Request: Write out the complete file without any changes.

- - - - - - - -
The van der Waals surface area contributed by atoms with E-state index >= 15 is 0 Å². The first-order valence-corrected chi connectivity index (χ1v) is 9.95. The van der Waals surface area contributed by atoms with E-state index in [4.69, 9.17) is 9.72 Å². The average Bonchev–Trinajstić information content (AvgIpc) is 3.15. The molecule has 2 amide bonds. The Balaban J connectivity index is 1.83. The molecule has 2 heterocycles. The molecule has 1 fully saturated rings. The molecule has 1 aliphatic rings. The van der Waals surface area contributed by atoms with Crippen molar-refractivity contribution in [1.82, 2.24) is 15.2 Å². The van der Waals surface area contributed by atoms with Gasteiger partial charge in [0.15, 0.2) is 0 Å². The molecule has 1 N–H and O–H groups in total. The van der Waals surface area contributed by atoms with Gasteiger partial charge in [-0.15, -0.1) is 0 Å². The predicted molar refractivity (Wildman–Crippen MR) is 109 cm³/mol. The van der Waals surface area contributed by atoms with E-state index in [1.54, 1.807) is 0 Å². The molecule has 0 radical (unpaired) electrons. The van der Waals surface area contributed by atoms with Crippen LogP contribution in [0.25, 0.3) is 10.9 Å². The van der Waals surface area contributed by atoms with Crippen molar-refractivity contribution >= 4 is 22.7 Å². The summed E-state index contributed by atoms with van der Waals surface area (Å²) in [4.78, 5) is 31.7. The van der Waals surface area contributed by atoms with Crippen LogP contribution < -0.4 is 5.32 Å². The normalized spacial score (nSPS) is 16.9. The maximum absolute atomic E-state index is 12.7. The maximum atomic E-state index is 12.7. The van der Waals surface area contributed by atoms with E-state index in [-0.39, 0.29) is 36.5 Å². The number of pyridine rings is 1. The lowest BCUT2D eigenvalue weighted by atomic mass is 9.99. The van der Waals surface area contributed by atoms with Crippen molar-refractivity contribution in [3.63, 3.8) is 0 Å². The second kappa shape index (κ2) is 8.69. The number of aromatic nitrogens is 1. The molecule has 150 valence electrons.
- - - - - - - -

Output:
The van der Waals surface area contributed by atoms with E-state index >= 15 is 0 Å². The first-order valence-corrected chi connectivity index (χ1v) is 9.95. The van der Waals surface area contributed by atoms with E-state index in [4.69, 9.17) is 9.72 Å². The average Bonchev–Trinajstić information content (AvgIpc) is 3.15. The molecule has 2 amide bonds. The Balaban J connectivity index is 1.83. The molecule has 2 heterocycles. The molecule has 1 fully saturated rings. The molecule has 1 aliphatic rings. The van der Waals surface area contributed by atoms with Crippen molar-refractivity contribution in [1.82, 2.24) is 15.2 Å². The van der Waals surface area contributed by atoms with Gasteiger partial charge in [0.15, 0.2) is 0 Å². The molecule has 1 N–H and O–H groups in total. The van der Waals surface area contributed by atoms with Gasteiger partial charge in [-0.15, -0.1) is 0 Å². The predicted molar refractivity (Wildman–Crippen MR) is 109 cm³/mol. The van der Waals surface area contributed by atoms with E-state index in [1.54, 1.807) is 0 Å². The molecule has 0 radical (unpaired) electrons. The van der Waals surface area contributed by atoms with Crippen LogP contribution in [0.25, 0.3) is 10.9 Å². The van der Waals surface area contributed by atoms with Crippen molar-refractivity contribution >= 4 is 22.7 Å². The summed E-state index contributed by atoms with van der Waals surface area (Å²) in [4.78, 5) is 31.7. The van der Waals surface area contributed by atoms with Crippen LogP contribution < -0.4 is 5.32 Å². The normalized spacial score (nSPS) is 16.9. The maximum absolute atomic E-state index is 12.7. The maximum atomic E-state index is 12.7. The van der Waals surface area contributed by atoms with E-state index in [-0.39, 0.29) is 36.5 Å². The number of pyridine rings is 1. The lowest BCUT2D eigenvalue weighted by atomic mass is 9.99. The van der Waals surface area contributed by atoms with Crippen molar-refractivity contribution in [3.63, 3.8) is 0 Å². The second kappa shape index (κ2) is 8.69. The number of aromatic nitrogens is 1. The molecule has 150 valence electrons.